Me and Richardson on Dylan and Florida-Georgia Line

Richardson argues, “if Gentlemen were Lovers of Painting, and Conoisseurs, it would be of great advantage to the Publick” in three key ways:  the reformation of manners, the improvement of people and an increase in wealth, honor and power (Richardson 41).  In justifying how art could improve manners, he explains that “Painting … Pleases our Eyes, and moreover Informs our Understandings, Excites our Passions, and Instructs us how to manage them” (42).  In other words, Richardson believes that because art excites emotions in a controlled setting, through viewing it people learn how to control their emotions in other settings, thus making them more well-mannered.  He also argues that the decorative function of art separates mankind from beasts and encourages their sophistication (43-44).  In explaining how art could improve people, he reasons that if people spent time acting as connoisseurs and evaluating art, they would spend less time committing crimes, and also that if people learned to draw, they would “become better Mechanicks of all kinds” (44-47).  Finally, he reasons that more connoisseurs would create more of a demand for art, creating a new market which would attract money usually spent on unnecessary luxuries as well as tourism money (47-49).

I disagree with Richardson in some key ways.  In my opinion, art in any form’s most basic purpose is to capture an emotion in such a way that whoever else experiences it can achieve some sort of catharsis in experiencing it.  Although I think that art is definitely capable of achieving what Richardson would like it to achieve (betterment of manners, people and wealth), I don’t think that achieving those things should be art’s sole intent.  It seems to me that art that sets out to accomplish any of those things (especially creating wealth) is usually much less effective than art that simply aims to capture an emotion.  Art created with the intent of replicating an emotion, meanwhile, seems more likely to accomplish these things, even though it’s not its main intent, because people connect with the honesty of it.  So, again, although I don’t think Richardson was completely wrong in asserting that art may achieve some of these things, I don’t think it necessarily should, because in attempting to do those things it may be cheapened.  The most important thing about art is honesty.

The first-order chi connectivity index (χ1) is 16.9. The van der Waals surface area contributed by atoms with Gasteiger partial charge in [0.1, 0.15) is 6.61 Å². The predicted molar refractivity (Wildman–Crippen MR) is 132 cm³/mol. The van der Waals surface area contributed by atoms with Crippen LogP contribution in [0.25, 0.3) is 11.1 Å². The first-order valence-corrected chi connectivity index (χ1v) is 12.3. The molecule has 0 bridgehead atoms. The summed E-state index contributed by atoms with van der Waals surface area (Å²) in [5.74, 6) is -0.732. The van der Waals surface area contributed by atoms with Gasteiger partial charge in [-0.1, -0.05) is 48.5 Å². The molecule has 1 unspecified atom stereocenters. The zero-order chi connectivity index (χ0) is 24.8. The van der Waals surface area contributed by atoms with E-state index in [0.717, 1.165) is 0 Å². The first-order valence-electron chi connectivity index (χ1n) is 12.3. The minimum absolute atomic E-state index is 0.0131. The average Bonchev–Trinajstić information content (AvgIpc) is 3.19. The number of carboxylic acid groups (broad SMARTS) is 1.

In order to demonstrate this point, I’d like to critique two different pieces of art:

Bob Dylan’s “John Birch Paranoid Blues”


Florida-Georgia Line’s “Round Here”

Dylan’s “John Birch Paranoid Blues” really speaks to me, while Florida-Georgia Line’s song really irks me.  I think there are a few reasons for this, but they all go back to what I consider the goal of art to be.  In a nutshell, Dylan’s song is artistically honest, while I find Florida-Georgia Line’s to be less than that.  Where Dylan’s work sardonically mocks McCarthyism and anti-communism, a brave move even at the time Dylan was performing the song, Florida-Georgia Line is simply rehashing the same tired tropes we’ve all heard on country radio for the past five to ten years.  It’s like they’ve pulled out the old checklist for what a modern country hit should lyrically include and shoved it all together.  Reference to hard work?  Check.  Name brand of an American truck company?  Check.  Jeans with holes in them (is this even popular anymore?)?  Check.  Mud, whiskey, “Saturday night,” “the edge of town,” “how we do it ‘round here”?  Check check check check check.  It’s the same old stuff we’ve heard ten million times.  To me, it comes off as more of an attempt to make a popular song and earn money than to make an actual artistic statement or express an actual emotion the songwriter had, which is why it irks me.  Dylan’s song, meanwhile, is a unique and funny yet emotionally appropriate statement against blind allegiance to a cause, in this case anti-communism, which is why I like it.  It’s too easy to recognize the immense difference in sincerity in the two pieces, and I think that’s the big difference in why I prefer one over the other.  I’m not trying to pick on Florida-Georgia Line, by the way; I actually appreciate country music, I’m just annoyed with the stagnant, formulaic approach most “country artists” are taking nowadays.  It lacks sincerity and wreaks of commercialism, which makes it very much a turn off for me.  Bob Dylan was wildly popular, and I’m not mad at him for it because he did it in a way that seems sincere.  I’m not against popularity, only artistic dishonesty.